Food supply
Food supply

Food supply
Food supply
Food supply

After snow started falling heavily on the afternoon of Wednesday, Feb. 25, the commute home turned into a nightmare journey for thousands across the metro area.

At the Comitis Crisis Center near the Anschutz Medical Campus, the storm triggered a true crisis for more than 150 hundred homeless persons, many of them children.

When Aurora activated its emergency services cold weather plan, all 138 beds at Comitis, the only bricks-and-mortar homeless shelter in Aurora, were already filled. Comitis then took in 38 more people, who slept across the street in the District One Police Substation. But finding enough beds to keep people out of the cold, wind and snow was only part of the challenge.

“Food goes quickly,” said James Gillespie, community impact and government relations liaison for the Comitis Crisis Center, Inc., a subsidiary of Mile High Behavioral Healthcare. “We were really stretched on food so we needed the nutritional basics—peanut butter and jelly—and we needed it fast.”

Neil Krauss, director of initiatives and outreach in the chancellor’s office, heard about the food shortage from the Aurora Chamber of Commerce and passed the information along to Chancellor Don Elliman and Vice President for Health Affairs Lilly Marks. Their email appeal to faculty, staff and students opened the floodgates.

“The morning that note went out, our two lines lit up, and we fielded hundreds of calls from the campus,” Gillespie said. “People were asking, ‘What do you need? How can we help?’ You gave us two tons of food, more than 200 gallons of milk, too much bread to count and more than $3,800 in donations.”

Comitis: ‘Friendship’

Mama Dee, the Cordon Bleu-trained chef at Comitis, normally can plan meals based on predictable needs. One floor of the shelter is devoted to families with children; they can stay up to eight months. Another wing houses women in the judicial system who can stay up to six months. Yet another wing provides a temporary home to women veterans who can stay up to two years. The main floor of the shelter offers emergency overnight beds for homeless people who might stay one night, get a hot shower and good meal and then go back on the street.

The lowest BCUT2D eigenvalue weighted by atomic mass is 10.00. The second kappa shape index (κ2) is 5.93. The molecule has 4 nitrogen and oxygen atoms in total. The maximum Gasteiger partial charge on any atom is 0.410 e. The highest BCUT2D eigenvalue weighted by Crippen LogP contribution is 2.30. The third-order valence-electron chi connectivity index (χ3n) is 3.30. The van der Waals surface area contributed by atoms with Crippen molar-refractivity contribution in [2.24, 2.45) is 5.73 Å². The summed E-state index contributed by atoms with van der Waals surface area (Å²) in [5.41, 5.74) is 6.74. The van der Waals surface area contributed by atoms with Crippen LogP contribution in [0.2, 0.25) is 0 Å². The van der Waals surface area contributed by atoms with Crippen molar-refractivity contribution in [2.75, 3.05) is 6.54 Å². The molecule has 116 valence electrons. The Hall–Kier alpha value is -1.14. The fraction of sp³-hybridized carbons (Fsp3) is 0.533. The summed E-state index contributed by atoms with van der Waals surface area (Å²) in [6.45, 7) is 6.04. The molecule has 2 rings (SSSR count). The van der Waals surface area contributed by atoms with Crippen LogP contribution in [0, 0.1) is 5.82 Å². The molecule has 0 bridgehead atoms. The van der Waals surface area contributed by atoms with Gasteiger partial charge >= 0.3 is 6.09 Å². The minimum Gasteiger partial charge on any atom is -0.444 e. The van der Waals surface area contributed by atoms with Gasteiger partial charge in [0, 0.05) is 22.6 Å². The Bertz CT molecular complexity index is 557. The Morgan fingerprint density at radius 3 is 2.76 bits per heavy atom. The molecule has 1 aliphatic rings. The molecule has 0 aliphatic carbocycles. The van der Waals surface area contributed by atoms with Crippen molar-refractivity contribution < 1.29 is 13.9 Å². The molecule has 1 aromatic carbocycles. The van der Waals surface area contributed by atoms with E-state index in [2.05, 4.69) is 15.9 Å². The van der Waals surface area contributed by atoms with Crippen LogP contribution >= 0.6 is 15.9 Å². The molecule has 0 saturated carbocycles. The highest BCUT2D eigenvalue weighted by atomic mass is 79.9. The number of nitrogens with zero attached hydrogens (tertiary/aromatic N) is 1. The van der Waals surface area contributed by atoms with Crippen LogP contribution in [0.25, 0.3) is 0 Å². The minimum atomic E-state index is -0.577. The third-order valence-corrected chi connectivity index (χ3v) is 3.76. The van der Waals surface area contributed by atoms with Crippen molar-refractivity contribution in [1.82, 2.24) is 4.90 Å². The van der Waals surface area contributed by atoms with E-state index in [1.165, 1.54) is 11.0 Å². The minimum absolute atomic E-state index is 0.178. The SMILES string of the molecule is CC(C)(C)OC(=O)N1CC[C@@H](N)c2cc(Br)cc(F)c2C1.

But last week, when the weather turned snowy and cold and didn’t improve, everyone in the shelter hunkered down—and everyone needed to be fed.

“All of a sudden, with four, five days of bad weather, we have everyone staying in the building all the time,” Gillespie said. “We had to provide three to four times the meals we normally provide.”

Comitis, which means friendship in Latin, has responded to need with quick action in the past. In 2013, the homeless shelter operated at 98 percent capacity. By moving its administrative offices offsite, Comitis added 40 new beds in the administrative space. But even with that many new beds, the shelter operated at 96 percent capacity in 2014 providing 49,174 shelter nights and more than 65,744 meals. At any given time, 60 percent of the people staying at Comitis are under the age of 18.

“We are on the Colfax corridor,” Gillespie said. “When the Denver shelters fill up, people migrate with their families down Colfax to our shelter. I have seen single mothers walk for miles, with their children in tow.”

Comitis: Still needed

Comitis, a yellow-brick building at 2178 Victor St., just about 30 steps east of the University Physicians, Inc. parking garage, has been serving the homeless for more than 44 years. The outpouring of support from the Anschutz Medical Campus has solved an immediate crisis, but the shelter still has needs. Gillespie ticked off his biggest dreams:

“Three brand-new microwaves, a big new freezer and laminate flooring to replace the carpet. Carpet is a nightmare for a homeless shelter.”

In addition, there are smaller needs:

  • Laundry detergent
  • Spices
  • Bulk paper items
  • Paper plates, forks, knives, spoons
  • Deodorant
  • New socks, new underwear all ages, all sizes
  • Diapers
  • Toilet paper
  • Winter gloves for children

Donations are accepted online at and Gillespie offers tours of the shelter for prospective volunteers from CU Anschutz. The next available tour is in April. To make a reservation, contact him at [email protected].

Meanwhile, Gillespie says he has learned something about CU Anschutz.

“You’re a good neighbor,” he said. “You saw a neighbor in need and you stepped up quickly and efficiently and then you asked, ‘What else can we do?’”

Published March 4, 2015
Contact: [email protected]